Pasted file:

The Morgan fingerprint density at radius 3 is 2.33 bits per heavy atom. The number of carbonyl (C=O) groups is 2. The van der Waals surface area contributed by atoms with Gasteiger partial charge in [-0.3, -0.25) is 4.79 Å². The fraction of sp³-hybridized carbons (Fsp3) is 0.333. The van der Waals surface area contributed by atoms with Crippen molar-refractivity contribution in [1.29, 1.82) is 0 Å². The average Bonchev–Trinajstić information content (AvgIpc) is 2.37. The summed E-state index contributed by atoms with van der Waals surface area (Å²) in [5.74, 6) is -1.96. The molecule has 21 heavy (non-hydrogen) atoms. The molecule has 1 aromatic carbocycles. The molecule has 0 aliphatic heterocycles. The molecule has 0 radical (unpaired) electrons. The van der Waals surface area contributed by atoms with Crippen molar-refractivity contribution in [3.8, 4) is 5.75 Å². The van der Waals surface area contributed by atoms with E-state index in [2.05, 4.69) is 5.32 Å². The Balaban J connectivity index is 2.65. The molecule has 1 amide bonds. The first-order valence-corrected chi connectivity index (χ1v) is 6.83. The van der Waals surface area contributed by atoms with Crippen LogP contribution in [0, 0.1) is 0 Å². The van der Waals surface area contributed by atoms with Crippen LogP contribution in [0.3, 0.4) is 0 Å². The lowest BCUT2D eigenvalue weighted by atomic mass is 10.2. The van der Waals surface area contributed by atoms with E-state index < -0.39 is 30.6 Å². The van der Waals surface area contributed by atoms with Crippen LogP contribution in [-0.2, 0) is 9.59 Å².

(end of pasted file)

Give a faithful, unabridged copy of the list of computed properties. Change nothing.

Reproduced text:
The Morgan fingerprint density at radius 3 is 2.33 bits per heavy atom. The number of carbonyl (C=O) groups is 2. The van der Waals surface area contributed by atoms with Gasteiger partial charge in [-0.3, -0.25) is 4.79 Å². The fraction of sp³-hybridized carbons (Fsp3) is 0.333. The van der Waals surface area contributed by atoms with Crippen molar-refractivity contribution in [1.29, 1.82) is 0 Å². The average Bonchev–Trinajstić information content (AvgIpc) is 2.37. The summed E-state index contributed by atoms with van der Waals surface area (Å²) in [5.74, 6) is -1.96. The molecule has 21 heavy (non-hydrogen) atoms. The molecule has 1 aromatic carbocycles. The molecule has 0 aliphatic heterocycles. The molecule has 0 radical (unpaired) electrons. The van der Waals surface area contributed by atoms with Crippen molar-refractivity contribution in [3.8, 4) is 5.75 Å². The van der Waals surface area contributed by atoms with E-state index in [2.05, 4.69) is 5.32 Å². The Balaban J connectivity index is 2.65. The molecule has 1 amide bonds. The first-order valence-corrected chi connectivity index (χ1v) is 6.83. The van der Waals surface area contributed by atoms with Crippen LogP contribution in [0, 0.1) is 0 Å². The van der Waals surface area contributed by atoms with Crippen LogP contribution in [0.3, 0.4) is 0 Å². The lowest BCUT2D eigenvalue weighted by atomic mass is 10.2. The van der Waals surface area contributed by atoms with E-state index < -0.39 is 30.6 Å². The van der Waals surface area contributed by atoms with Crippen LogP contribution in [-0.2, 0) is 9.59 Å².